Again there is disparity between responses and what one sees routinely published as haiku. A kind reading of this is that respondents chose to answer the quite different question: what could or should haiku be? If so then the answers might better be taken as ‘aspirational statements’ rather than as definitions or descriptions of what haiku is.

The best surprise for me was that ‘how to write haiku’ dictums did not overwhelm statements about ‘what haiku is.’ How encouraging that haiku is seen as something more than the current fashion for writing it.

As a summary, we could say we think of haiku as: ‘a brief poem that conjures an insight from a moment that involves nature.’ But let’s not.

The objective was not to arrive at a consensus definition but to better appreciate how our peers see haiku. In this respect I have gained a much better understanding of, and hopefully more tolerance to, others’ viewpoints. I hope everybody had as much fun as I did. Thanks to all who took part.

John Bird, for 6th April, 2009
AHS Definitions Project.

Note (1) . “The Essence of Haiku as Perceived by Western Haijin” by Max Verhart, reproduced from Modern Haiku, Volume 38.2, Summer 2007, at:

April 07, 2009

Poems about Gaza

to read a moving tanka sequence about Gaza by Anne Benjamin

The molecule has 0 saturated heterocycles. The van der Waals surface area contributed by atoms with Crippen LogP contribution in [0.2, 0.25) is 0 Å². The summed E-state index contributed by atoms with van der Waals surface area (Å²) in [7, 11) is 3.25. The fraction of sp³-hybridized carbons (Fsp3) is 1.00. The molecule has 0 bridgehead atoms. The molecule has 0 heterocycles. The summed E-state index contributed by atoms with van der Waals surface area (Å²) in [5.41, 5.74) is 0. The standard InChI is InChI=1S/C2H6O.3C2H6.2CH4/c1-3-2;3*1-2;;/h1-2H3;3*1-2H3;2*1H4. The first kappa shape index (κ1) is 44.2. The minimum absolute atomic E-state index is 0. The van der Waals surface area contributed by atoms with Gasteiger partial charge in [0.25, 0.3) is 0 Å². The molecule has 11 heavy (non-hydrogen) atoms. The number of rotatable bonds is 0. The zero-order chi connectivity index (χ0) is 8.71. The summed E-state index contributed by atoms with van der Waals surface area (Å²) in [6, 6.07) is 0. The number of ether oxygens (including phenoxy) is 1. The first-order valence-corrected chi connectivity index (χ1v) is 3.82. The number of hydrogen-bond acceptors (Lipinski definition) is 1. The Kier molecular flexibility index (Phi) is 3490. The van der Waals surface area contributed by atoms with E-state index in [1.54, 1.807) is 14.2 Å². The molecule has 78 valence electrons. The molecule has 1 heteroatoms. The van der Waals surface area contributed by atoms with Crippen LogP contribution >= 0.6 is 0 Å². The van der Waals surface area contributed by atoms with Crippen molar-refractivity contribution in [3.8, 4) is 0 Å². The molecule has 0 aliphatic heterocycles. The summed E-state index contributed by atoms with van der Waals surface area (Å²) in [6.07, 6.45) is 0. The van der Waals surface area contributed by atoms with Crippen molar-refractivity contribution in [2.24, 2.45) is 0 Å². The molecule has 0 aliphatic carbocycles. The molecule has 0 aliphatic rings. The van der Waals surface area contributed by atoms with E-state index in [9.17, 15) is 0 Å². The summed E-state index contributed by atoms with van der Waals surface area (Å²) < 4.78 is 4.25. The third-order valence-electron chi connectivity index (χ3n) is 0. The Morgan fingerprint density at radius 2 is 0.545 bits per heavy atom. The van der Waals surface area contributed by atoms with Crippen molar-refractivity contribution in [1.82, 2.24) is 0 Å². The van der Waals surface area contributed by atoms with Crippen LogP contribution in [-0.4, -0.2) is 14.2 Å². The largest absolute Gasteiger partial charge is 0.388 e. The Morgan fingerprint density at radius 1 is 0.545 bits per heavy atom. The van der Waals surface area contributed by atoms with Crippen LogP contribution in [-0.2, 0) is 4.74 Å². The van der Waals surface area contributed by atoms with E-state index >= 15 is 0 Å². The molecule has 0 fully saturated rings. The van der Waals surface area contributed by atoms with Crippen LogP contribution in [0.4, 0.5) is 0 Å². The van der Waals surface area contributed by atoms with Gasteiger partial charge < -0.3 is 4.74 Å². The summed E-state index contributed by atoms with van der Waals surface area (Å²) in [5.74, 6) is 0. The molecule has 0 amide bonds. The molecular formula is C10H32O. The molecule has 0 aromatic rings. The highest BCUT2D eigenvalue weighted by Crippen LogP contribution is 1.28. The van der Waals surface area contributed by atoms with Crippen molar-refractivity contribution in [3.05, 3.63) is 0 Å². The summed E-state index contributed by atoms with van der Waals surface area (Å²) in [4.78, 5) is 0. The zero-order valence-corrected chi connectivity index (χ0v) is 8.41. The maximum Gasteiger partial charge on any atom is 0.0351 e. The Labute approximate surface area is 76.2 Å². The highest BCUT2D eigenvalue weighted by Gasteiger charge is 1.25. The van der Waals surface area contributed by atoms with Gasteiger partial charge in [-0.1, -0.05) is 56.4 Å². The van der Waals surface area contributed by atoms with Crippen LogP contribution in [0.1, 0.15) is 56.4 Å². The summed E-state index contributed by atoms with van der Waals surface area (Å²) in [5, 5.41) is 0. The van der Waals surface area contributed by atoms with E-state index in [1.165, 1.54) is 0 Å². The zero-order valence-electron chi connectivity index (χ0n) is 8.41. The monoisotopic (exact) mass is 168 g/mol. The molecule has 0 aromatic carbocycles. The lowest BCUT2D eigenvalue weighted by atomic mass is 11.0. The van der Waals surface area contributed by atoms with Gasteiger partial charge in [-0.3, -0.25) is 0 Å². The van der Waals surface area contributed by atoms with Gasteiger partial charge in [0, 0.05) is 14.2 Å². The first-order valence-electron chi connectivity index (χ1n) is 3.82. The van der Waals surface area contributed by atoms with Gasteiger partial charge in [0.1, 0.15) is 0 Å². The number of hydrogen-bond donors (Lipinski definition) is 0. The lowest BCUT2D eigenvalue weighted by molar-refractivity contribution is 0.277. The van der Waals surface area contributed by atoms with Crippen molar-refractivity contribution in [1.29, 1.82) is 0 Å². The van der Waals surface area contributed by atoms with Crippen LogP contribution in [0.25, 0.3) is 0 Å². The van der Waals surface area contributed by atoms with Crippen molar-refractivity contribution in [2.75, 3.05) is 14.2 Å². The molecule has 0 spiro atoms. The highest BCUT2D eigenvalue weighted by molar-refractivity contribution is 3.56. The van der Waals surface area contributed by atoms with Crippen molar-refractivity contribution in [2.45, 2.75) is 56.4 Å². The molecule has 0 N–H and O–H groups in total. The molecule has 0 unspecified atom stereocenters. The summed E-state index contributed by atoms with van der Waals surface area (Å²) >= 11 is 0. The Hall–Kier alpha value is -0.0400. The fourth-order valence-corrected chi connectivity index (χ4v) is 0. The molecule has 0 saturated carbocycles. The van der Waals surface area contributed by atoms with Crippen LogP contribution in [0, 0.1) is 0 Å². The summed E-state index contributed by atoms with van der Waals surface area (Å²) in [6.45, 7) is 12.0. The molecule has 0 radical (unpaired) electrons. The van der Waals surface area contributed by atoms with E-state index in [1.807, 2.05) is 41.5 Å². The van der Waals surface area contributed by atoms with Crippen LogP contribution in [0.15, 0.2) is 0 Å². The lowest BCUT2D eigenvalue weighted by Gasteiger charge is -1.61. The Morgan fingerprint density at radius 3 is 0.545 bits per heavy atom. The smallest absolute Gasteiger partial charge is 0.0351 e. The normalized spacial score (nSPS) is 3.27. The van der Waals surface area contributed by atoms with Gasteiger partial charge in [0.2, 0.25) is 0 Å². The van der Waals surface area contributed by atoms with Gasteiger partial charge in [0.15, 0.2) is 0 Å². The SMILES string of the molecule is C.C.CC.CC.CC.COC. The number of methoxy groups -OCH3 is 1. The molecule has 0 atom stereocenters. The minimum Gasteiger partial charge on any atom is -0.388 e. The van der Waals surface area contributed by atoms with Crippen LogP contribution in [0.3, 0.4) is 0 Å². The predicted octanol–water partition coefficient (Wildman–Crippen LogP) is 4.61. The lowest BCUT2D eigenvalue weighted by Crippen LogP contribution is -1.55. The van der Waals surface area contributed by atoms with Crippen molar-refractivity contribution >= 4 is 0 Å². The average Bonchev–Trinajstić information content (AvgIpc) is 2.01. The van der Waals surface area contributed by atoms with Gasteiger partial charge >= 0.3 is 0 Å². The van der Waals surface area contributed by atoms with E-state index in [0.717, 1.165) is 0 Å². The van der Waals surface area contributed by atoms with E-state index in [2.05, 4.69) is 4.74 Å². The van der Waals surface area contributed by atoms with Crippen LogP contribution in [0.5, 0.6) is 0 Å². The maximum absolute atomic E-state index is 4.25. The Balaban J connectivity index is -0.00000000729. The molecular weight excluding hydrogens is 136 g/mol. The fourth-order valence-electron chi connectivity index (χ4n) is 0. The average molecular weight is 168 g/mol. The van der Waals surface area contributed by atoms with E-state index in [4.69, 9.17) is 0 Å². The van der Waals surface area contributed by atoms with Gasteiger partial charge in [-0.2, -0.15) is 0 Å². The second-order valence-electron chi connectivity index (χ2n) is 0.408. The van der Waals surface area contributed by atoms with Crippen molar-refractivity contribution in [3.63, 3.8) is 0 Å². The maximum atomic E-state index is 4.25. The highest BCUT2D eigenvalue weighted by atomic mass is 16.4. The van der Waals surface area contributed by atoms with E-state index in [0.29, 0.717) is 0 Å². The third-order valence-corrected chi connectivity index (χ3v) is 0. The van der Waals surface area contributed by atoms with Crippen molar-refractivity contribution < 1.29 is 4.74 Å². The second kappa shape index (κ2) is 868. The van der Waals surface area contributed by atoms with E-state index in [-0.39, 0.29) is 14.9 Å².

please visit

April 06, 2009

The 5th Kokako Haiku and Senryu Competition

Closing date: October 31
First Prize

2 Runners-up prizes NZ$50 each


Karen Peterson-Butterworth

Send entries to:

The Kokako Haiku Competition
Patricia Prime, co-editor
42 Flanshaw Road
Te Atatu South
Auckland 8
New Zealand

Please make cheques out to Kokako
Overseas entrants may send cash at their own risk

Conditions of entry:

1.Haiku must be previously unpublished and not under consideration elsewhere.
2.Entry fee is NZ$5 for every 3 haiku; for overseas entries, US$1 per haiku.
3.Send two copies of each haiku, or group of haiku, with your name and address on one copy only.
4.Winning haiku and commended entries will be published in Kokako12 (April 2010).
5.Winners will be notified by mail.
6.Any theme is acceptable.

Any queries, email: [email protected]

Meeting of SA Haiku Group, 4 April 2009.

Members of The SA Haiku Group held their autumn meeting on 4 April 2009 at the SA Writers’ Centre. This was the first meeting of the group at their indoor location, as previous meetings had taken the ginko format and been held in public parks in Adelaide.